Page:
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Conquering the Winter Blues



December is Seasonal Affective Disorder Awareness Month

It's supposed to be the most wonderful time of the year, right? So why do so many feel down or depressed? It could be SAD.


SAD is seasonal affective disorder and affects 5% of Americans every winter (fall-spring). With signs and symptoms very similar to regular depression, it usually lasts about 5 months and comes back every year during winter months.


Don't be too quick to self-diagnose though... most people are mildly affected by longer nights/less daylight, the stress of holiday preparations, increased time indoors and cold temperatures. These are typical winter blues. Here are a few clues you could have full-fledged seasonal depression:

  • Low energy

  • Sadness

  • Loss of interest in favorite activities

  • Changes in appetite

  • Different sleep patterns

  • Fuzzy thinking or poor concentration

  • Feelings of worthlessness or guilt

  • Thoughts of death or suicide


The shortage of sunshine is typically the trigger for SAD. This affects your body's internal clock and hormones making you feel sleepy when it's time to be alert and active.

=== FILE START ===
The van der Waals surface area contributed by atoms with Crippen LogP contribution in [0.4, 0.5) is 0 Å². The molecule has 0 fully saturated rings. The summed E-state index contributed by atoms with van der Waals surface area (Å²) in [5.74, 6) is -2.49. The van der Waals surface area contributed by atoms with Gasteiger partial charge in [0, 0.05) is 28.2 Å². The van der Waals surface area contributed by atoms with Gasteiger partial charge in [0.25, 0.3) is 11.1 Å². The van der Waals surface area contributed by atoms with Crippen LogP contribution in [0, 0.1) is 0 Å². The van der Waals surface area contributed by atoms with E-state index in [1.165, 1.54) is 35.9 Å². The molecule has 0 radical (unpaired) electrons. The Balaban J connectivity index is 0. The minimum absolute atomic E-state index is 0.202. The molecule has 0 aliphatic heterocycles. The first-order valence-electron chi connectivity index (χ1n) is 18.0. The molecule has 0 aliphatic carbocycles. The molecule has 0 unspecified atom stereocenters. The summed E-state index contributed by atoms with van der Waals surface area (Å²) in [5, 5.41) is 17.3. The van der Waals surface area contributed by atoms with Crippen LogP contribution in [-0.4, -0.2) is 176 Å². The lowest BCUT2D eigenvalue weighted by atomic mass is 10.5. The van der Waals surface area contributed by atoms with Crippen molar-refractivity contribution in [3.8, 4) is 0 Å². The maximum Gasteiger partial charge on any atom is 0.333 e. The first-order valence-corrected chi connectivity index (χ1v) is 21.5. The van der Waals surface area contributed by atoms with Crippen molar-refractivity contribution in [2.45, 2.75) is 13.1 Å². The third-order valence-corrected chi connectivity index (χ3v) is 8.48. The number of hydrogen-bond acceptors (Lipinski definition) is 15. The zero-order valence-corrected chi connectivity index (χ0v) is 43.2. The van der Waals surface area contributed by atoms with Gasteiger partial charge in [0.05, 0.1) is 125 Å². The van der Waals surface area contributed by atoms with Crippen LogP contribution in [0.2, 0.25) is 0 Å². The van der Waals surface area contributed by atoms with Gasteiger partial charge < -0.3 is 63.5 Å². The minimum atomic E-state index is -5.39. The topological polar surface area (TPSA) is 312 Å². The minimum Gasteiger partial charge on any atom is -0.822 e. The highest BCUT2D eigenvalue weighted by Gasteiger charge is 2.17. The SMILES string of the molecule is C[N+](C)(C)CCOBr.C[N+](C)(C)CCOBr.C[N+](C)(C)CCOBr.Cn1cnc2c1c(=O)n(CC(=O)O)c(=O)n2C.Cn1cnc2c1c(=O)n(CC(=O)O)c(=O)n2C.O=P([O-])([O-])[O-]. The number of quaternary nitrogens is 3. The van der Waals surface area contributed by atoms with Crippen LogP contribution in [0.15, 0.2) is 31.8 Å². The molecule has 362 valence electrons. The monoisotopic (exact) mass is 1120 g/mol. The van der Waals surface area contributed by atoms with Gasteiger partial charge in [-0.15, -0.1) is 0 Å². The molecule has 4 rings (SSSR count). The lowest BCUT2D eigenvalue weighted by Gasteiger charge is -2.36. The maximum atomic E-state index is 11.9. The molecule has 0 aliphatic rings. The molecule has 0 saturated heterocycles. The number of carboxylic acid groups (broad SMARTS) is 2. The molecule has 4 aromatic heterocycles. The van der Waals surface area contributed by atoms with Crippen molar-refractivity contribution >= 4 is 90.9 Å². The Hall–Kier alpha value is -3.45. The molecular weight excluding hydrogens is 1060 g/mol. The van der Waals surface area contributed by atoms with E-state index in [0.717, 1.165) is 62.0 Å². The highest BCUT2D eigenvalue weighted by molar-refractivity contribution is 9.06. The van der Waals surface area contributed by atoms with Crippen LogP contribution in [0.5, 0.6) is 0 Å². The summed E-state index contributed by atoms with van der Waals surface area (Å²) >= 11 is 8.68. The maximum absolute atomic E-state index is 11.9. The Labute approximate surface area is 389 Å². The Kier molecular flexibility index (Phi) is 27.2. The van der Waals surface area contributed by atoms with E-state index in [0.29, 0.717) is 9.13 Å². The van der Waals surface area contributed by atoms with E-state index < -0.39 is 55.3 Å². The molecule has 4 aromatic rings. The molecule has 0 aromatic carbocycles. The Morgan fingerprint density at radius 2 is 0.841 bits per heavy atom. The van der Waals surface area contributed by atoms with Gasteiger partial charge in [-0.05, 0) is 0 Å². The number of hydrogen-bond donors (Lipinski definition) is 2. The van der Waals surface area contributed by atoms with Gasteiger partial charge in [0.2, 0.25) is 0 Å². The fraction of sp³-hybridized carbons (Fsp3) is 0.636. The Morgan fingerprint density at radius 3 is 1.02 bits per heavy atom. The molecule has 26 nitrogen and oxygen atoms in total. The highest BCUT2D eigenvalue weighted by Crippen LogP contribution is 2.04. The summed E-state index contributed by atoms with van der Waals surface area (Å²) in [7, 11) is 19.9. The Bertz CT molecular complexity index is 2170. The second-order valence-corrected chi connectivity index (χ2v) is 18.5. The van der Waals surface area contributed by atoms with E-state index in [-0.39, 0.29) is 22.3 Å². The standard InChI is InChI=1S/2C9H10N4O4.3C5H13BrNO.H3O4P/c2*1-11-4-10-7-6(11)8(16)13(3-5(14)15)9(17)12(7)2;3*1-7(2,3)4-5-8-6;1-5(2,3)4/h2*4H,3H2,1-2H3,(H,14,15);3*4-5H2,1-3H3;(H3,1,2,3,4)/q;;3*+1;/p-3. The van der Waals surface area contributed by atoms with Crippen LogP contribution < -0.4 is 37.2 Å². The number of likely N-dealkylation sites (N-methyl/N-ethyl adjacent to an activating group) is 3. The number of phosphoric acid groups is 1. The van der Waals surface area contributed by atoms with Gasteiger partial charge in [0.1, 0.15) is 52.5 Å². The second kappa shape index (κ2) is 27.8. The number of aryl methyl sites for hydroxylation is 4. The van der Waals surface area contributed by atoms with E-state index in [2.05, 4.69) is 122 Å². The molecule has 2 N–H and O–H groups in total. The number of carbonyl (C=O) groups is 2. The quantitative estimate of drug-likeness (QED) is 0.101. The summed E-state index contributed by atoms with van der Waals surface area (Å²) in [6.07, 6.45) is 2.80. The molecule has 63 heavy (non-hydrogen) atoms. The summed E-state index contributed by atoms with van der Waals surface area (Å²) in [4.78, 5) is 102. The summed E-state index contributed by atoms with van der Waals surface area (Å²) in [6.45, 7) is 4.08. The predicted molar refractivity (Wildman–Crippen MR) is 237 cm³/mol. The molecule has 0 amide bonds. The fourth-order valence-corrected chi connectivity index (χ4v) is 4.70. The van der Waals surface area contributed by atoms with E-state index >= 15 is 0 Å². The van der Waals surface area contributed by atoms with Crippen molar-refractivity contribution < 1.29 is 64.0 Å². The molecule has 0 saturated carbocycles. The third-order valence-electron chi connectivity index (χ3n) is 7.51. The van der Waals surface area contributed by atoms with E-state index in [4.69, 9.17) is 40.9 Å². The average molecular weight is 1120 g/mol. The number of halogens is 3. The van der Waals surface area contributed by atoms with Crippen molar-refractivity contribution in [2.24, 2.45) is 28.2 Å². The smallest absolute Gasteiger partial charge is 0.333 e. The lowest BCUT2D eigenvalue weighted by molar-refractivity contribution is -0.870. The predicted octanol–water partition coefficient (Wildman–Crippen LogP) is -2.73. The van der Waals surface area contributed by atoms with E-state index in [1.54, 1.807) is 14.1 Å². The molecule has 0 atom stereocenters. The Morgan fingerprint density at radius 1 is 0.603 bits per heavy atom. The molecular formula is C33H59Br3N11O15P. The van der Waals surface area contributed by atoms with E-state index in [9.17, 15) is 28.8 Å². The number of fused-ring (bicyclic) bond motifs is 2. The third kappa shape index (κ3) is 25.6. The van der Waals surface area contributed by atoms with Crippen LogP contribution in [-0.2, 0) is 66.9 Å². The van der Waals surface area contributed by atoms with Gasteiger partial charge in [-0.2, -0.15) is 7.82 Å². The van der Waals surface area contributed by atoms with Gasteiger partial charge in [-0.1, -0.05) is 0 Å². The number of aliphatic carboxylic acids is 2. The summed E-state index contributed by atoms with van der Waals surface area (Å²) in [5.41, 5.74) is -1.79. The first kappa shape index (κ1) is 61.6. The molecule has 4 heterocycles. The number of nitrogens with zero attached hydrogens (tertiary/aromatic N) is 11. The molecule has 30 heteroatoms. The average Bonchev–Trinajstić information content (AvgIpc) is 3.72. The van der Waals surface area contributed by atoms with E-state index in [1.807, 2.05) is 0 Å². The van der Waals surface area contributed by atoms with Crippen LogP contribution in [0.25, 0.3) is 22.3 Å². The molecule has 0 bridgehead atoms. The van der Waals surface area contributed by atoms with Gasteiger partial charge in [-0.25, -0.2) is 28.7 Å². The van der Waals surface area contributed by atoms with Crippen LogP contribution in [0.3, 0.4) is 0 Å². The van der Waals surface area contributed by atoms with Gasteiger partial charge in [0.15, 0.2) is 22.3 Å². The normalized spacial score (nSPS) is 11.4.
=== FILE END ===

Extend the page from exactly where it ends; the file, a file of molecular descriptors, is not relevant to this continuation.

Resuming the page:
FACT: Women are about 2 to 4 times as likely to experience SAD as men.


How To Conquer SAD

Look for clues listed above and speak to your doctor. It could take a couple of years to note symptoms, so if you've noticed them in the past be sure to mention it.


Stay active. If your thoughts lead you to want to watch Netflix, try moving around the house (e.g., cleaning, organizing, self-care, playing with a pet, etc...), walking the dog or hitting the gym instead. Disrupt those thought patterns to remain idle and do the opposite to combat those urges to lounge.


Stay social and resist the urge to hibernate. Make plans, visit family or friends, join a club, take a walk. These are natural antidepressants!


Talk to your doctor. SAD can be serious. Here are treatment option to discuss with your physician to find what works best for you.

  • Bright light therapy

  • Medication

  • Talk therapy

  • Cognitive behavioral therapy


If you're feeling unusually down during the winter months, downright depressed or notice yourself struggling to get through each day, talk to your doctor. Your mental health matters, YOU matter. You don't have to suffer, it is possible to brighten your mood :)



Sources:

Where you live and SAD: Yale School of Medicine (n.d.). “Winter Depression Research Clinic”

Optum Health Could you have seasonal affective disorder?

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